Tung Chung Town Centre features a variety of shops, restaurants, a cinema and entertainment facilities centred on the Citygate development; as well as transportation to Kowloon or Hong Kong Island. The Tung Chung Citygate Outlets have many factory outlets of high end brands and other brands as well offering huge discounts. Fu Tung Shopping Centre, Yat Tung Shopping Centre, and Citygate are the three shopping centres in Tung Chung thus far. Further shopping malls are expected at the new developments in Caribbean Coast. Tung Chung is 12 minutes from Tsing Yi and Kwai Tsing, where a much wider variety of shopping options are available.
Citygate Outlets is at the heart of this new town, developed in conjunction with the Tung Chung MTR Station and bus terminus, thus providing a focal point to the town. Citygate, developed in the glass and steel style of the Hong Kong International Airport, contains 500,000 square feet (46,000 m²) of shopping, entertainment, and food outlets spread across five floors. A square outside the mall contains a special fountain which performs a musical show regularly.
Yat Tung is a newer development; the first and second phase was completed in March 2001 and May 2002 respectively. It provides supermarkets, services, and a number of eating outlets.
Both Chinese and Western foods are readily available at the many food outlets in Tung Chung. For something more unusual, one can enjoy a meal at a temple behind the Tung Chung Battery and a restaurant in Po Lin Monastery which serves vegetarian food. Near the Ngong Ping cable car terminal, there are restaurants and bars offering Asian and European dishes.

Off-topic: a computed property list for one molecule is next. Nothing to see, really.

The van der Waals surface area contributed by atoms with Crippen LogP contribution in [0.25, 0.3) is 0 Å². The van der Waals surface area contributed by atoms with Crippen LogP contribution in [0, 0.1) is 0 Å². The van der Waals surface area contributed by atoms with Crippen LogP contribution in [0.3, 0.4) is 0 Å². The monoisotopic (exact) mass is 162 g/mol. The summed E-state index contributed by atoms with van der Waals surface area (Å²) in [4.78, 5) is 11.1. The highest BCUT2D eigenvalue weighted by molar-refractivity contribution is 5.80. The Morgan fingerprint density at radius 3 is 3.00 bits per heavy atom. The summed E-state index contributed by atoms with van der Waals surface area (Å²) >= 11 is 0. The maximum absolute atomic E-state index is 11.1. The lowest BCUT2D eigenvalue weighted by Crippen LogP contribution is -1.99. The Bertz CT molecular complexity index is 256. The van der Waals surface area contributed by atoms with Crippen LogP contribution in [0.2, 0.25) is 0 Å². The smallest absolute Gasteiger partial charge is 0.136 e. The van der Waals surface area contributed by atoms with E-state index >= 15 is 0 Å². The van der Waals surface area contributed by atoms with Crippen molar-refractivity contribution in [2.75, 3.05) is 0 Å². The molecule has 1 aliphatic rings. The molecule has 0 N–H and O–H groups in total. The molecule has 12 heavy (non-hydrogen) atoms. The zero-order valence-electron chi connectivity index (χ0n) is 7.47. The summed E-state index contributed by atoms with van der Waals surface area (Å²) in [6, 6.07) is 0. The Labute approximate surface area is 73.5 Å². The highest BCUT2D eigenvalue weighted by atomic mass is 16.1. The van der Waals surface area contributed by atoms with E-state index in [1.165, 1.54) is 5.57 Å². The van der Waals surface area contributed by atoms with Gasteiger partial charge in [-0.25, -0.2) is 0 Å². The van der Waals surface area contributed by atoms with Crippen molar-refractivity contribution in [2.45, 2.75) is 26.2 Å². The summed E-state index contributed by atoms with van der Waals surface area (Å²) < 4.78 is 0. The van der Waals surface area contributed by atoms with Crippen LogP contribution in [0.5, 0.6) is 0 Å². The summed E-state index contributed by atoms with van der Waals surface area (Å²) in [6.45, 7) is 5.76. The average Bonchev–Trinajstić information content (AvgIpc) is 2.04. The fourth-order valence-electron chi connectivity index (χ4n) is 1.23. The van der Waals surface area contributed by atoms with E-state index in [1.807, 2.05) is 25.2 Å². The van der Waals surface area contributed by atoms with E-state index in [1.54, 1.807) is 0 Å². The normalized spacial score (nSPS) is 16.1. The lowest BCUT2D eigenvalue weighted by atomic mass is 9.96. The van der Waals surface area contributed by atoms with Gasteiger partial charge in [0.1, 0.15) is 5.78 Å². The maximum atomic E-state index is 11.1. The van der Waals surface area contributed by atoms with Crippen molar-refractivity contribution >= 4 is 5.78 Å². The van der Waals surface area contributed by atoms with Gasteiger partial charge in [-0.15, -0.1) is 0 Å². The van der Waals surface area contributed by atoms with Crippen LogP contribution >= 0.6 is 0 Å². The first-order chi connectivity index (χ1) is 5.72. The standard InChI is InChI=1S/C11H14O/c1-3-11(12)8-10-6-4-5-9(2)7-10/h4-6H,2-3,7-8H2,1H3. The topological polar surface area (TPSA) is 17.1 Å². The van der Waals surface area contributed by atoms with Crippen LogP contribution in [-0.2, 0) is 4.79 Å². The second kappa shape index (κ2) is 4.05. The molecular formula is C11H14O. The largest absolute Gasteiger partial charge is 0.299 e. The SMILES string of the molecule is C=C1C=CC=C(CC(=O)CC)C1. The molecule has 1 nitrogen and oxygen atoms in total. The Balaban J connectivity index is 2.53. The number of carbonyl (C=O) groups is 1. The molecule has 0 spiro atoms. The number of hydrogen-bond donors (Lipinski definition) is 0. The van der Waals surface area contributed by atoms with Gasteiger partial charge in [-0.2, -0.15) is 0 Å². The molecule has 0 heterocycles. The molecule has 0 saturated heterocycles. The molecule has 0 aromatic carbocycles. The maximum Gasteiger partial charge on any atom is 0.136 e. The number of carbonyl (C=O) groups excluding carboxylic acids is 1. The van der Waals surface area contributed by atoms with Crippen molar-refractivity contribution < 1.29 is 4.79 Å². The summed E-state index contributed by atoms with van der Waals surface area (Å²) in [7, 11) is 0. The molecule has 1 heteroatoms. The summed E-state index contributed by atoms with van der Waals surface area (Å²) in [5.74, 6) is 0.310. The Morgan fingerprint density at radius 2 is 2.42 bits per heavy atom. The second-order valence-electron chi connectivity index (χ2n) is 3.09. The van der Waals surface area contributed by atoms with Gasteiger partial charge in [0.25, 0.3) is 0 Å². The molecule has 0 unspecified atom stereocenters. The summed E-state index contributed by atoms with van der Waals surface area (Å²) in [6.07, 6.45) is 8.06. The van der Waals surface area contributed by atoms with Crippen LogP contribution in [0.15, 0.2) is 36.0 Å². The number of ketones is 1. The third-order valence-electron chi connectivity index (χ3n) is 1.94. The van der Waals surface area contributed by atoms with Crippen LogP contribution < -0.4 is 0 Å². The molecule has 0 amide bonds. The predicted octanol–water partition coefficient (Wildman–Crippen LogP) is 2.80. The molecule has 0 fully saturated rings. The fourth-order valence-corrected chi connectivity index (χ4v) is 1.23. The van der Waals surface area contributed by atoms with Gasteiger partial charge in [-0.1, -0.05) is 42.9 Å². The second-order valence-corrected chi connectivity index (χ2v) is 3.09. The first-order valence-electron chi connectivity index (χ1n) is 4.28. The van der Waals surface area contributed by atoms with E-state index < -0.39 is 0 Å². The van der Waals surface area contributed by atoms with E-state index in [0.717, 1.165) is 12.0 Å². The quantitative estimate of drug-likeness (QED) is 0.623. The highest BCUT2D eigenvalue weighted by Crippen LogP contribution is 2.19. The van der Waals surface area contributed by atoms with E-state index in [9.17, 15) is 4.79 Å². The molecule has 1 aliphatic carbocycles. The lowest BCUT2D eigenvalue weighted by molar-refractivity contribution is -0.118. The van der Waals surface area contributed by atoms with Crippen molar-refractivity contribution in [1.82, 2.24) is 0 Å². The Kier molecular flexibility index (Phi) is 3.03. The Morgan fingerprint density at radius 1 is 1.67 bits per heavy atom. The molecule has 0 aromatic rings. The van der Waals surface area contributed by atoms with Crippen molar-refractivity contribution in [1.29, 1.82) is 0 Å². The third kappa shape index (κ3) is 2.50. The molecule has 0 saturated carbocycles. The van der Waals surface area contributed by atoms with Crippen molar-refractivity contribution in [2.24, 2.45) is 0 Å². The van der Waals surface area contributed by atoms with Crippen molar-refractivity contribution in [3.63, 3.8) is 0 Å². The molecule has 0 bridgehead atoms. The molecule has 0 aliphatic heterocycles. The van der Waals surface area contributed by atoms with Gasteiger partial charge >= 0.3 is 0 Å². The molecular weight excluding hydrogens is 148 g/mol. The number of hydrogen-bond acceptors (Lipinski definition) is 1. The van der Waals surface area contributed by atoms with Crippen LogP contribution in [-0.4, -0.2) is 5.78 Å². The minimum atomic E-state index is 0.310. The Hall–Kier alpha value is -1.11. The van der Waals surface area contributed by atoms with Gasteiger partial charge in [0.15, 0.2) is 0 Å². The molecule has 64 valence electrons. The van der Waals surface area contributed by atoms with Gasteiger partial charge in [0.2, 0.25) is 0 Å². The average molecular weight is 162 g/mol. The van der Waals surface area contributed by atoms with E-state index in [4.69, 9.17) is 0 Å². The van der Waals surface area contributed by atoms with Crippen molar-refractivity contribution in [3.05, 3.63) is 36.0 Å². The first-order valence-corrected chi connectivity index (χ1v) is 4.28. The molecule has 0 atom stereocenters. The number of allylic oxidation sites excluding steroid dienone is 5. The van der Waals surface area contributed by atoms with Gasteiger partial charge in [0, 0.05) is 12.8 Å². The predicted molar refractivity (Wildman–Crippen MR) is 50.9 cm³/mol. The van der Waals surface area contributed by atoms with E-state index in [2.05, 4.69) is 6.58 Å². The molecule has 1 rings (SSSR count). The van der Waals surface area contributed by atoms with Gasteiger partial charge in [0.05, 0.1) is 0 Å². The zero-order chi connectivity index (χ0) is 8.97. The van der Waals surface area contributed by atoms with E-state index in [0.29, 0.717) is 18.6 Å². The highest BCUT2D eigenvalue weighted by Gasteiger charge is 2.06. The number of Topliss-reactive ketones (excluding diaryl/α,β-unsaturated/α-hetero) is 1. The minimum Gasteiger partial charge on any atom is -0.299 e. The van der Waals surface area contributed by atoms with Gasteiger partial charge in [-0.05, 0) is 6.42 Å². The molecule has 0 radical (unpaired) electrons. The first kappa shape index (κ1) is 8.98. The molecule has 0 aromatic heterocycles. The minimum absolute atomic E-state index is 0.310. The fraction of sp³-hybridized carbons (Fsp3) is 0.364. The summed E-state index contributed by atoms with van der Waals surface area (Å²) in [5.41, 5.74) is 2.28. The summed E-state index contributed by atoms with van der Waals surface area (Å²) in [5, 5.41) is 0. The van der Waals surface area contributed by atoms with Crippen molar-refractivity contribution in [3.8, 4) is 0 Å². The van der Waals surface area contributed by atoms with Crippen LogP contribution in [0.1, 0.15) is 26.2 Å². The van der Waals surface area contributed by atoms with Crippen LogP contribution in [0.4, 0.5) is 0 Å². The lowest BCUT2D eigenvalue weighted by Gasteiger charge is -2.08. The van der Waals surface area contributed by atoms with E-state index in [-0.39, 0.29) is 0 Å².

Tung Chung Fort
Tung Chung Fort was built in 1817, when the Qing Government was alarmed by the rampant piracy of Cheung Po Tsai (though Cheung himself had been captured seven years earlier) and decided to intervene and thwart the opium trade and defend the coast from pirates. The Fort was declared a monument in 1979. There are 6 old muzzle-loading cannons (still intact), each resting on a cement base and the enclosures are made of granite blocks, measuring 70 by 80 metres. Three arched gateways, each engraved with a Chinese inscription, are spaced along the walls. Tung Chung Fort itself went through several transformations. It was first used as a police station and then as a secondary school. Now, it is the base for the Rural Committee Office and the Tung Chung Public School.
Hau Wong Temple
Hau Wong Temple, a tiered-roof structure built in 1765, is dedicated to Yeung Hau, a loyal court official of the Song Dynasty who died with its last emperor. And this temple was a place for training soldiers in the Qing Dynasty. There is a stele founded in 1777, which is an important products of a culture for researches about Qing Dynasty. Recently renovated, the temple features lavish interior decorations. The temple is over 200 years old. The row of miniature human figures on the eaves look still very real to life. On the 18th of the eighth month in the Lunar calendar every year, there are activities such as Chinese operas and gatherings in the open area of the temple, to celebrate the birthday of Hau Wong.
The temple is twenty minutes walking distance from the train station.